On top of these increases, though, the government is increasing fees for the processing of many required official documents, as stated in President Benigno “Noynoy” Aquino III’s Administrative Oder 31. It is approving power and water rate hikes, and pushing for a fare hike in mass rail systems such as the MRT and LRT.
“This government has not only failed to provide workers some form of relief from the rising prices of basic goods and services, it is further increasing the burden on workers’ backs by hiking rates that are under its control,” Labog said.
“The minimum wages paid to our workers are grossly inadequate for them to buy food, pay the house rent, electricity and water bills. The annual wage adjustments are never enough to compensate for the rise in the cost of living,” said Dave Diwa, president of National Labor Union and members of Act2Win.
KPMM spokesman Charlie Arevalo (Photo by Marya Salamat / bulatlat.com)
Unionists question the Aquino government’s speed of action for the few rich and powerful in the Philippines, which contrasts starkly with this government’s foot-dragging and outright opposition to measures that could benefit the workers and people. Charlie Arevalo, spokesman of Koalisyon ng Progresibong Manggagawa at Mamamayan Makati-Pasay, decried how “The 15th Congress has acted swiftly on measures that were prioritized by the Aquino government,” but has done the opposite “on measures that are priorities for the Filipino workers and people.”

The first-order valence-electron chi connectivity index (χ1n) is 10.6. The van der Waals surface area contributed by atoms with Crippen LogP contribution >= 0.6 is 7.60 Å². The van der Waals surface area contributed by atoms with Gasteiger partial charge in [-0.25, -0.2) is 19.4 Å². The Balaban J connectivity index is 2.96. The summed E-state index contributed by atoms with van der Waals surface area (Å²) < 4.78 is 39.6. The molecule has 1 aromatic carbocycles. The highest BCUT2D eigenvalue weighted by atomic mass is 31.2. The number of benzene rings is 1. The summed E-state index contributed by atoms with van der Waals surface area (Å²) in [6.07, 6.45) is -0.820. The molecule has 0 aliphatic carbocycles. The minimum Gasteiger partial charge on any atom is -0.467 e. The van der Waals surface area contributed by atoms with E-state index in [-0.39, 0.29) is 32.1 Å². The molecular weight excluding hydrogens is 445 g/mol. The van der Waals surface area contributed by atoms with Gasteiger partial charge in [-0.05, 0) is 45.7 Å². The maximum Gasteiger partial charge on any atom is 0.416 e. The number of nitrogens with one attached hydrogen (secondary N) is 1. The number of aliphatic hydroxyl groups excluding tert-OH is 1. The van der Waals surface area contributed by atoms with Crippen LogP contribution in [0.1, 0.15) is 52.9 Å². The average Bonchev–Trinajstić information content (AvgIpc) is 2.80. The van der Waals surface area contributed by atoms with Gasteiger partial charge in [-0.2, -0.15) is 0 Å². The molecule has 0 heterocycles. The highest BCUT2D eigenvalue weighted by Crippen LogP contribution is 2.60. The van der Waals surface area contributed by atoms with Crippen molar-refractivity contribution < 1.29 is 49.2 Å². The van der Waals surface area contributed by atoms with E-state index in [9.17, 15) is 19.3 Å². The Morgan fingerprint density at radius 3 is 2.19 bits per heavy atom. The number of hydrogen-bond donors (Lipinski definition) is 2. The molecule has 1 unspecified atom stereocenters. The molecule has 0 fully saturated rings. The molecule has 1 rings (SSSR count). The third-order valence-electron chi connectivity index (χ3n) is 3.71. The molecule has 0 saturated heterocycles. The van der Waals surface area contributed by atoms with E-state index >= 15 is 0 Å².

Capitalists’ profits have steadily increased over the years because wages have almost been frozen and contractual employment has ardently been promoted, Arevalo said. He added that now that workers are facing worsening hunger and poverty, the substantial wage hike and the regular employment that have been denied us for so long should have been the Aquino government’s priority.